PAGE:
Though no stranger to danger, biologist Boone Smith almost bites off more than he can chew during Nat Geo's Big Cat Week. Smith is front and center during "Snow Leopard of Afghanistan," an episode in which the fourth-generation trapper searches for an elusive feline. With the Taliban starting their "spring offensive," his mission could end before it even begins.
Smith arrives in Kabul, Afghanistan, and meets with David Lawson, the country director for the Wildlife Conservation Society (WCS). Using intelligence data gathered via camera traps, Smith and his team will fly into Kret, a tiny village near the mountainous region known as the Hindu Kush. As Smith points out, Alexander the Great reportedly said these are the mountains over which no evil can fly.
With just 20 days to accomplish this task, Smith and Lawson discover they don't have a working radio receiver for their snares. Putting their lives at risk, the two men leave the gated WCS compound to find an electronics shop in Kabul. Though kidnapping is a strong possibility, the men get the components they need.
With no guarantee of a quick escape, the team flies to Kret as melting glaciers trigger falling rocks and avalanches. From the WCS guest house in Qal'ah-ye Panjah, they travel to the Sarkand Valley and pay their respects to the local tribes that govern the area.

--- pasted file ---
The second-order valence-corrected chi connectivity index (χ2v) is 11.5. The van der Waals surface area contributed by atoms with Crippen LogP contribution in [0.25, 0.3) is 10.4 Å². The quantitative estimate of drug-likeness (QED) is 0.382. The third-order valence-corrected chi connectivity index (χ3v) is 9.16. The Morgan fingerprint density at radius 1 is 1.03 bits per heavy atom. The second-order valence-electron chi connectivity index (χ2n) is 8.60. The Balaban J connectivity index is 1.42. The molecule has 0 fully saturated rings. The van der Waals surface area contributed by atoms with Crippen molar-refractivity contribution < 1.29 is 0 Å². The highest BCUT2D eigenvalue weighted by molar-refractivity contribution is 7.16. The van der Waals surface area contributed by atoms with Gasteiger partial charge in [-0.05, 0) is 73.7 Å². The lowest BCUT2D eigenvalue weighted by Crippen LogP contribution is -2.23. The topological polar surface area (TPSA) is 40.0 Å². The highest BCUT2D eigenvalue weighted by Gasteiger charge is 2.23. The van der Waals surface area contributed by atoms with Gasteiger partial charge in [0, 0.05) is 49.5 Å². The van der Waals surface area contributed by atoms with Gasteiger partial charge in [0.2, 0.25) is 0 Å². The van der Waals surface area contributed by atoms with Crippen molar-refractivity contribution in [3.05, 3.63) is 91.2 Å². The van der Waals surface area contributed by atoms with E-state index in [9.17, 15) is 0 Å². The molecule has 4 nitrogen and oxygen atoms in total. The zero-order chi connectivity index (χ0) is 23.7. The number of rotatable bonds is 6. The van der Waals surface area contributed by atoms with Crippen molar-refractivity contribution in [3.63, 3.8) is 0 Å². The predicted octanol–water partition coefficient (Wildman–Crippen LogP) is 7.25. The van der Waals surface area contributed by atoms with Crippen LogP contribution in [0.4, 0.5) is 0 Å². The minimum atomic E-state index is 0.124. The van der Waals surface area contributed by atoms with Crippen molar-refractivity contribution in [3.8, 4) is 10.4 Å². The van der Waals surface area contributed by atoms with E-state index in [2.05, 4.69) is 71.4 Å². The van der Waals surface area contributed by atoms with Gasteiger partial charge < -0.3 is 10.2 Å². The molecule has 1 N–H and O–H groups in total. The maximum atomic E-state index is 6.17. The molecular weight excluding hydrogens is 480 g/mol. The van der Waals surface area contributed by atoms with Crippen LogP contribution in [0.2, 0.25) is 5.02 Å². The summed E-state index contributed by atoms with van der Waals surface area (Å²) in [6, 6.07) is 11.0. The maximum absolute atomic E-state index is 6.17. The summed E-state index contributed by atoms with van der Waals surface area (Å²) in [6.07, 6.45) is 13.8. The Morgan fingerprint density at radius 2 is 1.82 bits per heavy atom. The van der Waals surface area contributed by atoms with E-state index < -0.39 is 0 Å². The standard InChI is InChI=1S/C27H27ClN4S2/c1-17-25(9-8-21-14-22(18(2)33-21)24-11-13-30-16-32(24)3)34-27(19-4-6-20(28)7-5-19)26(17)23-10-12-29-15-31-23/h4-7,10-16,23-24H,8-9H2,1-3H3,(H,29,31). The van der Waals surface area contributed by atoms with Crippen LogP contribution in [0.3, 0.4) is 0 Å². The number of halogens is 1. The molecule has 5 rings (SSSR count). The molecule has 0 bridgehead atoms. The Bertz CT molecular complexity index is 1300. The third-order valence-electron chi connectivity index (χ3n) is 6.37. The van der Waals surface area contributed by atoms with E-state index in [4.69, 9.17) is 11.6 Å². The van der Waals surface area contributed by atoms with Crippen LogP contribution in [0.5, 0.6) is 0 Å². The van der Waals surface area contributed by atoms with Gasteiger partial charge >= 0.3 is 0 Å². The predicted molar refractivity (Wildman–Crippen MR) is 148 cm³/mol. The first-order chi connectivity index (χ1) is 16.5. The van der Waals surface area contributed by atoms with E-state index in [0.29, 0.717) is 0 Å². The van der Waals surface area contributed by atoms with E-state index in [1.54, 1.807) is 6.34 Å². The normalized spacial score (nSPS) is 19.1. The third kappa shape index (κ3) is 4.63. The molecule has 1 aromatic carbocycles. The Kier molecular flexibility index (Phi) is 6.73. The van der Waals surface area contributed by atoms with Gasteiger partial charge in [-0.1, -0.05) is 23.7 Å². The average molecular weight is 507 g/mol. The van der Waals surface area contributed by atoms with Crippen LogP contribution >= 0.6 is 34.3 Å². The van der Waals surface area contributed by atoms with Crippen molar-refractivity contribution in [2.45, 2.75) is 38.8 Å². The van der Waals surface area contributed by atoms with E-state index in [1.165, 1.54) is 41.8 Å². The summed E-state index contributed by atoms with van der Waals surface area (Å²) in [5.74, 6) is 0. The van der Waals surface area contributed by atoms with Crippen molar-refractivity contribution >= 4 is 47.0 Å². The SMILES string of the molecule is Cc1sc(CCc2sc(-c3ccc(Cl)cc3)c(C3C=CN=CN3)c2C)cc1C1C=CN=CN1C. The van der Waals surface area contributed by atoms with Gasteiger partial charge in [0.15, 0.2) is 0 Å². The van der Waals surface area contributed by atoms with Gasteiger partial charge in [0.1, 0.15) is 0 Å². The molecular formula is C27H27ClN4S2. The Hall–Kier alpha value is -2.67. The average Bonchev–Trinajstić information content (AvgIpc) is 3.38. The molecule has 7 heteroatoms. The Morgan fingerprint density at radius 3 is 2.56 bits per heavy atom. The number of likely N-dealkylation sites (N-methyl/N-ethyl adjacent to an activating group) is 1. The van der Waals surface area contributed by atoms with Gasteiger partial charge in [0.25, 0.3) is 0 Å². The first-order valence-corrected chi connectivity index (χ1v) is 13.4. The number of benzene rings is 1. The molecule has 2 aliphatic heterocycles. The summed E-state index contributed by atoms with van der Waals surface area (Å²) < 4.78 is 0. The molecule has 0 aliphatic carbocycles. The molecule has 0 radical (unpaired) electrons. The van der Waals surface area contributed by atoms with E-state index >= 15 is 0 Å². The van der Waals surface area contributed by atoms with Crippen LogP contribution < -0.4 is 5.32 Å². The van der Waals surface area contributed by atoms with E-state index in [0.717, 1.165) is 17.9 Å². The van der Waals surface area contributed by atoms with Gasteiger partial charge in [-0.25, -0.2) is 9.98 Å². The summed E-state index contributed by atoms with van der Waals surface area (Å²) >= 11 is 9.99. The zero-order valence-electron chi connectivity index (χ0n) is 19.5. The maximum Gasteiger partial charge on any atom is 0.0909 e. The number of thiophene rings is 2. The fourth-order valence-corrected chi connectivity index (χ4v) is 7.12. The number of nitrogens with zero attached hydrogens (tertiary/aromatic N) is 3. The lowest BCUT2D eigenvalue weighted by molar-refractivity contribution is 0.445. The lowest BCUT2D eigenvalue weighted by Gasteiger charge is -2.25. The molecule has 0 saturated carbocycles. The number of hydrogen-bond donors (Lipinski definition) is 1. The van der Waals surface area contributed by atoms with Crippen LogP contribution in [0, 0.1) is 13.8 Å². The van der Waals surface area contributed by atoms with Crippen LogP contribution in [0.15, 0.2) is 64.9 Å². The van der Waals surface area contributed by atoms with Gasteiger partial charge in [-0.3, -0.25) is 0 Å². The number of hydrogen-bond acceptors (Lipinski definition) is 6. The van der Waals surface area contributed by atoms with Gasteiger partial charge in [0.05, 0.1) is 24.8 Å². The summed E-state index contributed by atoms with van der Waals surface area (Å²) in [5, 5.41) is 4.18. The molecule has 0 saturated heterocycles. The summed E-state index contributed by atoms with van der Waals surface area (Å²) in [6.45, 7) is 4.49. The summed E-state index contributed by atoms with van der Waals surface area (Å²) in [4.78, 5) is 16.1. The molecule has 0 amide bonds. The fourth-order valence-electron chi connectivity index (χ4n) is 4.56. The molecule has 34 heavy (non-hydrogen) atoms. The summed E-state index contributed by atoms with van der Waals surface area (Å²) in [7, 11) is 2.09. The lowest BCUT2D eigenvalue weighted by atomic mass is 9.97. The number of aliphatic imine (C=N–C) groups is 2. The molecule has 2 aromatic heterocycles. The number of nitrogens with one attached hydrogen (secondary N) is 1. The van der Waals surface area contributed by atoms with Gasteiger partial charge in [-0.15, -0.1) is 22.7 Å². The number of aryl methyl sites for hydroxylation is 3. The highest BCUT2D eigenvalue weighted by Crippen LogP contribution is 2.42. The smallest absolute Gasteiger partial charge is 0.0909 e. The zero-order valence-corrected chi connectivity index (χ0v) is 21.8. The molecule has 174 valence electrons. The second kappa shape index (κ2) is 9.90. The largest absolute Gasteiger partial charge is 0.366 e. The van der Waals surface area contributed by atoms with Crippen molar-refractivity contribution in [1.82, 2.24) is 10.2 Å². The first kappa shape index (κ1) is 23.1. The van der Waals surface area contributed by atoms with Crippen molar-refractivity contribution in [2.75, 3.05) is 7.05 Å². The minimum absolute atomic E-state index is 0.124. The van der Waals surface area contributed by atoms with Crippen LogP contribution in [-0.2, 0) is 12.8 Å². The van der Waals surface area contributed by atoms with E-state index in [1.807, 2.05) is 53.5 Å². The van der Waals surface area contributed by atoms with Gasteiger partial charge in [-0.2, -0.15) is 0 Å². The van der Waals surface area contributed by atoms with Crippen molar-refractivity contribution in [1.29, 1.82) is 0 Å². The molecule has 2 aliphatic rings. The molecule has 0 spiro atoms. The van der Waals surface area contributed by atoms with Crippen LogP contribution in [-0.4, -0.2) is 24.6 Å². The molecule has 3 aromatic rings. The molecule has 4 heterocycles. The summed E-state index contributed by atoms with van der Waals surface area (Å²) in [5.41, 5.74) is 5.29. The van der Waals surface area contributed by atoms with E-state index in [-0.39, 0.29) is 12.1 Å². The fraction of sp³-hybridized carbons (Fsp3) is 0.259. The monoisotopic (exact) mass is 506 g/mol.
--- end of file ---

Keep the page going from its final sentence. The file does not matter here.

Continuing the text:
After a two-mile hike into the mountains, tracking expert Hussain Ali helps determine the best possible snare placement. Snow leopards typically travel alone while looping around their territory over a three-week period. Ali and Smith check for scratches, scent marks and fresh scat (feces) to determine where the big cats are likely to walk.
As this episode shows, snare placement is not an exact science. Smith, Ali, and conservation scientist John Goodrich manage to get one trap anchored down before nightfall. Beating the odds, the team manages to catch one of the big cats. Like excited children on Christmas morning, the men must force themselves to take things slow and easy.
At this point in "Snow Leopard of Afghanistan," viewers get a first-hand look at the sedation and tagging process. Stephane Ostrowski, a WCS wildlife veterinarian, oversees the tranquilizer darts used on the leopard. The feline must be drugged quickly and safely before it breaks free of the snare and hurts itself in the process.
Even with a sedated cat, Ostrowski has the men move carefully lest a headlamp cause the snow leopard to react. The veterinarian also ensures that the animal breathes normally until the medication wears off.
"Snow Leopard of Afghanistan" is an excellent kick for the 2012 edition of Nat Geo's Big Cat Week. Though Boone Smith and the WCS team agreed to this mission, their fear of both human and feline predators is present quite often in the footage. It's an exciting, sometimes controversial episode that is bound to prompt discussions about trapping and tagging.
- Sports & Recreation